Thanks to Chris for recommending this fascinating book.
Why are American’s so obsessed with Fame and celebrities? Jake Halpern, in his book Fame Junkies does an excellent job explaining this mystery. To do so, he gets to know a number of people who are either obsessed with becoming famous or are obsessed with celebrities.
It would be easy to be scornful of obsessed fans and celebrity slaves, but Halpern is instead very sympathetic. As a child he was obsessed with the TV show “Lifestyles of the Rich and Famous”. To the point where his parents became so alarmed that they threw out the TV. He continues to be non TV-watching, which he feels, gives him a useful outsider perspective.
Along with his fascinating portraits, Halpern also delves deeply into the scientific literature. Peppered throughout the book are studies and theories to explain the sometimes strange behavior of his sources.
For example, Belongingness Theory, which posits that the need to belong (as in have friends and loved ones) is a basic human need.
Another example is Parasocial interaction. Before the advent of mass-communication, people made friends and formed relationships with actual real-life people. But now, especially with TV and movies (because they are so life-like), people are forming para-social relationships. That is, one-sided friendships with either TV characters who don’t even exist, or with celebrities who are barely aware that the fan exists.
Halpern also points to a number of studies showing that the more lonely and shy someone is the more likely they are to obsessed over celebrities. For example:
The combination of loneliness and our innate desire to belong may be fueling our interest in celebrities and our tendency to form para-social relationships with them… McCutcheon and Ashe compared results from 150 subjects who had taken three personality tests – one measuring shyness, one measuring loneliness, and one measuring celebrity obsession, on something called the Celebrity Attitude Scale, or CAS. The CAS asks subjects to rate the veracity of statements such as “I am obsessed by details of my favorite celebrity’s life” and “If I were lucky enough to meet my favorite celebrity, and he/she asked me to do something illegal as a favor, I would probably do it.” McCutcheon and Ashe found a correlation among scores on loneliness, shyness, and the CAS. Their results led McCutcheon to observe in a subsequent paper, “Perhaps one of the ways [we] cope with shyness and loneliness is to cultivate a ‘safe,’ non-threatening relationship with a celebrity.”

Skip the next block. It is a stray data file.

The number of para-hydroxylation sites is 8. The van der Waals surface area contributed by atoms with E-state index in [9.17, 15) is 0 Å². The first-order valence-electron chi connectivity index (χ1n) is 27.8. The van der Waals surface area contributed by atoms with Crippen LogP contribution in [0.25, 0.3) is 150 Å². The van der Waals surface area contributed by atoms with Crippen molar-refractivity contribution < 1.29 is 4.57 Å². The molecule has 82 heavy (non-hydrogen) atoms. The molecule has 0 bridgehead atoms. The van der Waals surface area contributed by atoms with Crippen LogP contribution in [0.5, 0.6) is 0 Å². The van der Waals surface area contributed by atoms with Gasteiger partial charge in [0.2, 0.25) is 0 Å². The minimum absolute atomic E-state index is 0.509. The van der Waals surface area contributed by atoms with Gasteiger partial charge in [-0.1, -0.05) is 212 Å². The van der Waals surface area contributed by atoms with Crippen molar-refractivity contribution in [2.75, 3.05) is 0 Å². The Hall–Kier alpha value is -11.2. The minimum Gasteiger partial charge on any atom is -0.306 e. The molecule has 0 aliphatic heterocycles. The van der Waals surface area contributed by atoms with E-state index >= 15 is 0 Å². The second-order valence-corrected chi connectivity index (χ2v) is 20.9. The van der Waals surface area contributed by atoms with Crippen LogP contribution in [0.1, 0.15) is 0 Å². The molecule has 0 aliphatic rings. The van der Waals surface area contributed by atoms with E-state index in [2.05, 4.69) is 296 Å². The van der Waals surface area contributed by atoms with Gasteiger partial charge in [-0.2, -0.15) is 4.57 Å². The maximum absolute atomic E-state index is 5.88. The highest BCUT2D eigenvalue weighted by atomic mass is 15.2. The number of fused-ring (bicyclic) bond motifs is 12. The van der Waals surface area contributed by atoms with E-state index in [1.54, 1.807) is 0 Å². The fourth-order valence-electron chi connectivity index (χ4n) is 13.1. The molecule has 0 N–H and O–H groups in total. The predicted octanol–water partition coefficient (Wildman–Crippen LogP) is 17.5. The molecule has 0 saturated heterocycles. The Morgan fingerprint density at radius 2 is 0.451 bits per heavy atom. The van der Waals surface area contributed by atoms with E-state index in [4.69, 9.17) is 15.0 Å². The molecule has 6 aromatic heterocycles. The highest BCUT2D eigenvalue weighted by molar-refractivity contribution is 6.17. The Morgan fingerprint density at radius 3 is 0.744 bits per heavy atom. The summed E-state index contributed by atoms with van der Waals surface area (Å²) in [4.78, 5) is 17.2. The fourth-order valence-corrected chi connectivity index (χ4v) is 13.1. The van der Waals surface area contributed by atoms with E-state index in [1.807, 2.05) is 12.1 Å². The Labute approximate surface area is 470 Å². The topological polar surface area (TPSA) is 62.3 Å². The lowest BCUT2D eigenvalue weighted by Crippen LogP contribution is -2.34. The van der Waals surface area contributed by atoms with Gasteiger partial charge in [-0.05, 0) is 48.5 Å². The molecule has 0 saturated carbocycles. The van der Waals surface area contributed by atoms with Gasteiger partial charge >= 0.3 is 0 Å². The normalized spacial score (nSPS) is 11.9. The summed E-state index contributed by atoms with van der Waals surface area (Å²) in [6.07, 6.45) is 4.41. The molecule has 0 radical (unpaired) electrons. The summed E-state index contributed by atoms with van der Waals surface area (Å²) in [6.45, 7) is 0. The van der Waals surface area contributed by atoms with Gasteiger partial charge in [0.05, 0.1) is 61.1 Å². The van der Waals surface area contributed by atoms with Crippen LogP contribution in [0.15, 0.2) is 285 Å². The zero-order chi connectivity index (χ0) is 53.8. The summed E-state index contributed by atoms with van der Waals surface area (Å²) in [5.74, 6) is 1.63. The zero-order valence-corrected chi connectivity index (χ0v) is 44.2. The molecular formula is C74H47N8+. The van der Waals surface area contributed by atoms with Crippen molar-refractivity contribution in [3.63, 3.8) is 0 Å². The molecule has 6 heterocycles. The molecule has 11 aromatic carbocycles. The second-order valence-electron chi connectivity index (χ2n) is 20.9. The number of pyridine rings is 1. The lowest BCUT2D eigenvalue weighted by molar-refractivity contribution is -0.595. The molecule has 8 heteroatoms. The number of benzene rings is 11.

Para-social relationships are a huge benefit to the celebrities. All those fans watching their shows, buying their clothing lines, etc make the celebrities rich. Meanwhile, the fans don’t get anything tangible in return. Because the para-relationship is purely one-way, the fan still feels lonely. As for getting the celebrity to help with a move, advice or last-minute babysitting, forget it!
Update: WordPress added an automatically generated link to a Time Magazine article “Celebrity Worship: Good for Your Health?” that argues that while extreme Celebrity Worship is unhealthy, that it (in moderate amounts) can be a positive influence. Namely that “the act of celebrity worship may be a boon to some people’s self-esteem”.
Happiness research has become a whole industry. Not surprisingly, researchers have found that people doing things that they enjoy, is important to their happiness level. But they’ve also found that doing some things that are enjoyable can actually lead to less happiness.
For example, an alcoholic would find drinking enjoyable, but all that alcohol would actually make them less happy in the long-run.
Another example is TV watching:
IF YOU really want to be happy, throw away your television set. That’s the bizarre finding of new economic research completely at odds with traditional assumptions. It has traditionally been assumed that people who choose to do a lot of something must enjoy it. And we certainly choose to watch a lot of TV.
TV watching is very much intertwined with celebrity worship. TV shows & movies add to a celebrity’s glamour, while popular celebrities boost ticket sales / viewership.
Unfortunately celebrities worship, and TV watching, and other addictions don’t lead to long-term happiness and a satisfying life.